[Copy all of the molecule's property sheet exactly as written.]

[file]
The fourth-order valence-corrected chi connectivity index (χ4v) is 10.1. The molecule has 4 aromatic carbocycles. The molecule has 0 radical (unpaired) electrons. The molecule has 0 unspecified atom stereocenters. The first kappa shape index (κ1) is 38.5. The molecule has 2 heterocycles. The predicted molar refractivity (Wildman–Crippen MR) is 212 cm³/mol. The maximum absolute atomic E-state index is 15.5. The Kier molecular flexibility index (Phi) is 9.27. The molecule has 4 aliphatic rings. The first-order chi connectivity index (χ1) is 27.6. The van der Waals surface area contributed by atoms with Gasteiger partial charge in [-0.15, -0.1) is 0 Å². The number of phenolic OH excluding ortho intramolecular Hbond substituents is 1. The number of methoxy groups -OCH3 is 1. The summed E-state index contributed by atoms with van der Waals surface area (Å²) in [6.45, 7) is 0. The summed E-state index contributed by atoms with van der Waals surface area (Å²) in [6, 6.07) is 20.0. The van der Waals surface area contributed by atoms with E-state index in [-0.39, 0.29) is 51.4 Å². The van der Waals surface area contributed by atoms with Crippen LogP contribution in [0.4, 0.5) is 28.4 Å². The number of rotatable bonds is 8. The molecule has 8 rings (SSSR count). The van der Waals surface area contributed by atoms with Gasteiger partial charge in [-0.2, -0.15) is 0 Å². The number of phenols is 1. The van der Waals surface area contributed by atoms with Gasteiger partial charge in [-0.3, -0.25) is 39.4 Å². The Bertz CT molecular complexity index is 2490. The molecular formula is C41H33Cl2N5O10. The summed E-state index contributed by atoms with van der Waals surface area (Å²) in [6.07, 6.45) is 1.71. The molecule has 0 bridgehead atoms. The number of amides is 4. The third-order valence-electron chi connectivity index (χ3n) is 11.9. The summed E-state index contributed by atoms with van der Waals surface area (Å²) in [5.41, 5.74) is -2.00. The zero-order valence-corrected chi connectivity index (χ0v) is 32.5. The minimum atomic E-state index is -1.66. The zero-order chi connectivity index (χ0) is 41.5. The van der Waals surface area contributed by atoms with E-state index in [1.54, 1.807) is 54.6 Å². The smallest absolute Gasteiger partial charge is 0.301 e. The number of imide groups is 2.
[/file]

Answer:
The fourth-order valence-corrected chi connectivity index (χ4v) is 10.1. The molecule has 4 aromatic carbocycles. The molecule has 0 radical (unpaired) electrons. The molecule has 0 unspecified atom stereocenters. The first kappa shape index (κ1) is 38.5. The molecule has 2 heterocycles. The predicted molar refractivity (Wildman–Crippen MR) is 212 cm³/mol. The maximum absolute atomic E-state index is 15.5. The Kier molecular flexibility index (Phi) is 9.27. The molecule has 4 aliphatic rings. The first-order chi connectivity index (χ1) is 27.6. The van der Waals surface area contributed by atoms with Gasteiger partial charge in [-0.15, -0.1) is 0 Å². The number of phenolic OH excluding ortho intramolecular Hbond substituents is 1. The number of methoxy groups -OCH3 is 1. The summed E-state index contributed by atoms with van der Waals surface area (Å²) in [6.45, 7) is 0. The summed E-state index contributed by atoms with van der Waals surface area (Å²) in [6, 6.07) is 20.0. The van der Waals surface area contributed by atoms with E-state index in [-0.39, 0.29) is 51.4 Å². The van der Waals surface area contributed by atoms with Crippen LogP contribution in [0.4, 0.5) is 28.4 Å². The number of rotatable bonds is 8. The molecule has 8 rings (SSSR count). The van der Waals surface area contributed by atoms with Gasteiger partial charge in [-0.2, -0.15) is 0 Å². The number of phenols is 1. The van der Waals surface area contributed by atoms with Gasteiger partial charge in [-0.3, -0.25) is 39.4 Å². The Bertz CT molecular complexity index is 2490. The molecular formula is C41H33Cl2N5O10. The summed E-state index contributed by atoms with van der Waals surface area (Å²) in [6.07, 6.45) is 1.71. The molecule has 0 bridgehead atoms. The number of amides is 4. The third-order valence-electron chi connectivity index (χ3n) is 11.9. The summed E-state index contributed by atoms with van der Waals surface area (Å²) in [5.41, 5.74) is -2.00. The zero-order valence-corrected chi connectivity index (χ0v) is 32.5. The minimum atomic E-state index is -1.66. The zero-order chi connectivity index (χ0) is 41.5. The van der Waals surface area contributed by atoms with E-state index in [1.54, 1.807) is 54.6 Å². The smallest absolute Gasteiger partial charge is 0.301 e. The number of imide groups is 2.